Salisbury council revisits fair housing discussion
By Mark Wineka
SALISBURY — What are some of the impediments to fair housing in Salisbury?
Here were some obstacles noted in a 2014 analysis:
• Lending institutions deny black and Hispanic applicants for home loans at a much higher rate than the average denial rates for whites.
• Few residents take advantage of fair housing services such as Legal Aid of North Carolina because they don’t know about them.
• People with traditionally black or Arab names are more frequently discouraged in their search for rental properties.
• Salisburians generally lack an understanding of fair housing law, and there’s low interest among residents in promoting fair housing.
At Tuesday’s Salisbury City Council meeting, Planning Director Janet Gapen reviewed some of the fair housing obstacles confronting Salisbury, based on the “2014 Analysis of Impediments to Fair Housing” which the city submitted to the U.S. Department of Housing and Urban Development.
The city is required to furnish HUD with this kind of report every five years as one of the requirements for receiving HUD grants. At council’s request, Gapen reviewed the 2014 report because of fair housing concerns brought up by speakers at a Sept. 15 meeting.
Impediments to fair housing are defined as “any actions, omissions or decisions taken because of race, color, religion, sex, disability, familial status or national origin which restrict housing choices or the availability of housing choices, or any actions, omissions or decisions which have this effect.”
Gapen noted the legal framework for fair housing practices goes back to 1968 when laws were enacted to address severe, overt discrimination. While forms of discrimination aren’t as obvious today, she said subtle instances of discrimination still occur, and that’s not unique to Salisbury but prevalent across the state and country.
The city can serve as a conduit in referring housing discrimination complaints to HUD, the N.C. Human Relations Commission and Legal Aid of North Carolina, Gapen noted.
judging from the low number (10) of housing discrimination complaints in Salisbury that were registered with the state between 2004 and 2011, Gapen said cases of discrimination are probably not finding their way to agencies that can help.
She mentioned some measures the city has taken to promote fair housing. The city’s Housing Advocacy Commission has been host for public workshops with Legal Aid of North Carolina and the Charlotte Human Relations Council.
Gapen said the city also has created a fair housing brochure for information purposes and offers credit counseling, mortgage assistance and home ownership training through the Community Development Corp.
Additional things the city could do are partnering with Legal Aid in conducting more fair housing tests, circulating better information to residents, making local leaders aware of the importance of investment in low-income areas and more workshops, Gapen said.
New federal fair housing rules take effect in 2017 which will require even more meaningful actions to overcome historic patterns of housing segregation, Gapen said.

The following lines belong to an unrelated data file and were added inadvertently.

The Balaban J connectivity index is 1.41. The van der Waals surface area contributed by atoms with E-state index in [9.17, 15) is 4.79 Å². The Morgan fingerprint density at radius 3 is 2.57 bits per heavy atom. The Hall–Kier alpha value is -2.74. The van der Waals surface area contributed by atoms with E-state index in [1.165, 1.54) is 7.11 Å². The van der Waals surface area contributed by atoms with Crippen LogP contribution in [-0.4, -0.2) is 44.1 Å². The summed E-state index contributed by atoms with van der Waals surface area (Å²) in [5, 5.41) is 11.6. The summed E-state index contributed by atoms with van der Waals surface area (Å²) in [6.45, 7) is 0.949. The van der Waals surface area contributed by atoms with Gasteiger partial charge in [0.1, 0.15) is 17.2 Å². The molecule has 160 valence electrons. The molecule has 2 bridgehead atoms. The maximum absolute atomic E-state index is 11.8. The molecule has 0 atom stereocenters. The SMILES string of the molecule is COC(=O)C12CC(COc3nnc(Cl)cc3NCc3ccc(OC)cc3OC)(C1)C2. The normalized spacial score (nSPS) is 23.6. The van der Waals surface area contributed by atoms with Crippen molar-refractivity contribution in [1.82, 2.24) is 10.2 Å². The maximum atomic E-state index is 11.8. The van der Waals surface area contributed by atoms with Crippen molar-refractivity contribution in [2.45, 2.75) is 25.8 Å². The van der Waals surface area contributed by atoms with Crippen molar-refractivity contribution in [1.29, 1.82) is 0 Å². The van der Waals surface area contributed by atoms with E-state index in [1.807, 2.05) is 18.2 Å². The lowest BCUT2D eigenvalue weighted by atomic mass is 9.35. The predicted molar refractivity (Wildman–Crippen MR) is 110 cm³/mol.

The strongest communities are those with mixed-income housing and diversified neighborhoods, she said.
Councilman Brian Miller, who was a bank loan officer for 20 years, said from his experience banks are looking to make loans whenever they can. A ready supply of available loans is not the problem, he said, but getting people approved for the loans is the bigger issue.
Credit history, income levels and down payments are the kinds of factors deciding whether a bank makes a loan or not, Miller said.
An 18-year board member of the Community Development Corp., Councilwoman Karen Alexander said the CDC has seen “many, many, many success stories” in training and qualifying new homeowners in neighborhoods such as Jersey City, Park Avenue and the West End.
A year’s program in home ownership education is one of the things required of participants in the CDC program, Alexander said.
Councilman Pete Kennedy said he knows the city is doing some things, but he still wanted to know how it could reach out and help people who face discrimination when it comes to housing. Miller agreed the city could do better.
Kenneth Hardin, a candidate for City Council, said he heard the council acknowledging impediments to fair housing on one hand, but members seemed to be putting the onus of overcoming housing discrimination on the victims of it.
Hardin said he understood the need for home ownership training and a good credit score, but he felt the council was trying to lay the blame for discrimination on those being discriminated against.
If people aren’t coming to housing-related workshops, maybe the problem is in the process and getting the word out, Hardin said.
Constance Partee Johnson, also a council candidate, said she agreed with Hardin and has recent experience as a renter in Salisbury.
“It’s not a friendly welcome,” she said. Johnson added the housing programs mentioned aren’t readily available or advertised effectively.
When she drives around Salisbury, Johnson said, she becomes depressed in seeing all the boarded-up houses that could be made available if local investors were aware of the opportunities.
Whitney Peckman thanked the council for following up on the Sept. 15 meeting and making Gapen available to meet with residents who had questions about fair housing.
Peckman asked council to consider establishing a small committee of people that could provide input on housing discrimination concerns and maybe assist the city in communicating better with residents.
Contact Mark Wineka at 704-797-4263.
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